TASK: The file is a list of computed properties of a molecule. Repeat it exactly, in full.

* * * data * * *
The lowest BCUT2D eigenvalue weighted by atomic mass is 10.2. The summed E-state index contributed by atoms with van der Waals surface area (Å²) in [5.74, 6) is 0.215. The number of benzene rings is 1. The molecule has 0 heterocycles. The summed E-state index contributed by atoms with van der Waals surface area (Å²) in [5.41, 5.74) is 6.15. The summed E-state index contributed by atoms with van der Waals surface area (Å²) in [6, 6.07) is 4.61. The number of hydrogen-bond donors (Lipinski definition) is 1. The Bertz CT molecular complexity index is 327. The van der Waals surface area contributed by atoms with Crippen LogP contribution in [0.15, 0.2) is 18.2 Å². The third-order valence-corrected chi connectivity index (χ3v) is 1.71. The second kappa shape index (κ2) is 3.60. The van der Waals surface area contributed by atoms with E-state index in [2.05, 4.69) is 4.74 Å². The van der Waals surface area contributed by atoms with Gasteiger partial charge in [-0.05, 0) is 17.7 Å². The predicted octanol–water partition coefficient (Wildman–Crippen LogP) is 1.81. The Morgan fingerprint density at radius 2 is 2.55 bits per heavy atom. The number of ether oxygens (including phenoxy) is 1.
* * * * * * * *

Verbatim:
The lowest BCUT2D eigenvalue weighted by atomic mass is 10.2. The summed E-state index contributed by atoms with van der Waals surface area (Å²) in [5.74, 6) is 0.215. The number of benzene rings is 1. The molecule has 0 heterocycles. The summed E-state index contributed by atoms with van der Waals surface area (Å²) in [5.41, 5.74) is 6.15. The summed E-state index contributed by atoms with van der Waals surface area (Å²) in [6, 6.07) is 4.61. The number of hydrogen-bond donors (Lipinski definition) is 1. The Bertz CT molecular complexity index is 327. The van der Waals surface area contributed by atoms with Crippen LogP contribution in [0.15, 0.2) is 18.2 Å². The third-order valence-corrected chi connectivity index (χ3v) is 1.71. The second kappa shape index (κ2) is 3.60. The van der Waals surface area contributed by atoms with E-state index in [2.05, 4.69) is 4.74 Å². The van der Waals surface area contributed by atoms with Gasteiger partial charge in [-0.05, 0) is 17.7 Å². The predicted octanol–water partition coefficient (Wildman–Crippen LogP) is 1.81. The Morgan fingerprint density at radius 2 is 2.55 bits per heavy atom. The number of ether oxygens (including phenoxy) is 1.